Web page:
Muscular System Flashcards Preview

ESA 1 - Body Logistics > Muscular System > Flashcards

Flashcards in Muscular System Deck (12):

What are the 3 main muscle types?

- Skeletal (striated)
- Cardiac (striated)
- Smooth (non-striated)


Describe smooth muscle cells.

- Length = 20-200 micrometers (up to 0.5 millimetres in uterus)
- Fusiform (spindle-shaped) with a central nucleus
- Connected via connective tissue, gap and desomosome-type junctions
- Form sheets, bundles or layers containing 1000s of cells


Where is smooth muscle found?

- Forms contractile walls of passageways or cavities (modify volume), e.g. Of vascular structures, or in gut, respiratory tract and genitourinary system


Describe how smooth muscle cells contract.

- Not striated: no sarcomeres or T tubules, but contraction still relies on actin-myosin interactions. Thick and thin filaments are arranged diagonally within the cell, spiralling down the long axis - contracts in a twisting way.
- Contraction is involuntary but can respond to stimuli in form of nerve signals, hormones, drugs or local concentrations of blood gases. Most cells are innervate by autonomic NS fibres that release their NTs from varicosities into a wide synaptic cleft.
- Contraction is slower, more sustained and requires less ATP - may remain contracted for hours or days.


Give examples of disorders in which the involuntary nature of smooth muscle contraction is of clinical significance.

- High blood pressure (i.e. Primary hypertension)
- Dysmenorrhea
- Asthma
- Atherosclerosis
- Abnormal gut mobility, e.g. IBS


In which form can modified smooth muscle cells occur singly?

- Myoepithelial cells: stellate cells forming a basketwork around the secretory units of some exocrine glands (e.g. Sweat, salivary and mammary glands). Contraction assists secretion of sweat, saliva or milk into secretory ducts. Also occur in the ocular iris to contract/dilate the pupil.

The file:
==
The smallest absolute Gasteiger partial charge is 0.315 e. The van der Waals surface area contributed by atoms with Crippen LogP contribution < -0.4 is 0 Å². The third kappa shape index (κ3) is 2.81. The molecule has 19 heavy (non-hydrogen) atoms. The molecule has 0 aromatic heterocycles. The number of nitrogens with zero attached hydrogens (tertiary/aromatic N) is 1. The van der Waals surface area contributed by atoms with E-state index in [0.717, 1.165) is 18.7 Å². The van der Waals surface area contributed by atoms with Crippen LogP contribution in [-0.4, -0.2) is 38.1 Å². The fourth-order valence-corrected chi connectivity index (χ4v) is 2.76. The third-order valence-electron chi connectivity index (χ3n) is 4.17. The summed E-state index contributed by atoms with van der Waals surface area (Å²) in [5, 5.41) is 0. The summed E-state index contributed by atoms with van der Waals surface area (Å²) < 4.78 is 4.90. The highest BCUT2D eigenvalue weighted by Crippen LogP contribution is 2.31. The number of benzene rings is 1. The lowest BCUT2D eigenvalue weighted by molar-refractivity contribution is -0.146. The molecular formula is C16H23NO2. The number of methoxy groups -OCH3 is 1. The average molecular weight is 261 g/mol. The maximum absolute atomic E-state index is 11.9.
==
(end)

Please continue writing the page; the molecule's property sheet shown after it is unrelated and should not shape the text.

- Myofibroblasts: produce collagenous matrix and contract (abundant actin and myosin) at sites of would healing.


Describe cardiac muscle cells.

- Length: 50-100 micrometers, diameter: 10-20 micrometers
- Cells form short, branched cylinders with a single central nucleus and striations.
- Distinct myofibrils are absent - actin and myosin filaments form continuous masses in cytoplasm.
- Intercalated discs join cells end to end (substitute for Z bands). Have gap junctions for electrical coupling and adherents-type junctions to anchor cells and provide anchorage for actin filaments.
- T tubules lie in register with Z bands and are closely associated with sarcopasmic reticulum at diads.


Describe the contraction of cardiac muscle cells.

- Intrinsic (lifelong variable) rhythm, involuntary autonomic modulation.
- Spontaneous contractions occur due to APs generated in the sinoatrial node, passing on to atrioventricular nodes and from there to the ventricles via Purkinje fibres.


What are Purkinje fibres?

- Large modified myocytes with: abundant glycogen, sparse myofilaments and extensive gap junction sites.
- Conduct APs rapidly, enabling ventricles to contract in a synchronous manner.


What are natriuretic peptides?

- Peptide hormones synthesised by the heart, brain and other organs.


What are the roles of natriuretic peptides in the heart?

- Main action is to reduce arterial pressure by decreasing blood volume and systemic vascular resistance (i.e. Promote vasodilation). Serve as a counter-regulatory system for the renin-angiotensin-aldosterone system.
- Release is stimulated by atrial and ventricular distension, usually in response to heart failure.
- Normal hearts secrete extremely small amounts of ANP, but elevated levels are found in patients with left ventricular hypertrophy and mitral valve disease.


What are the 2 types of natriuretic peptides secreted by the heart?

1. Atrial natriuretic peptide (ANP)
- Peptide is synthesised, stored and released by atrial myocytes in response to atrial distension.
- E.g. Elevated levels found during hypervolemic states (elevated blood volume) which occur in congestive heart failure.

2. Brain-type natriuretic peptide
- Peptide synthesis largely by ventricles. Released by same mechanisms as ANP and has similar physiological actions.
- Proteolysis of pro-BNP and N-terminal piece of pro-BNP. Both of these are sensitive diagnostic markers for heart failure.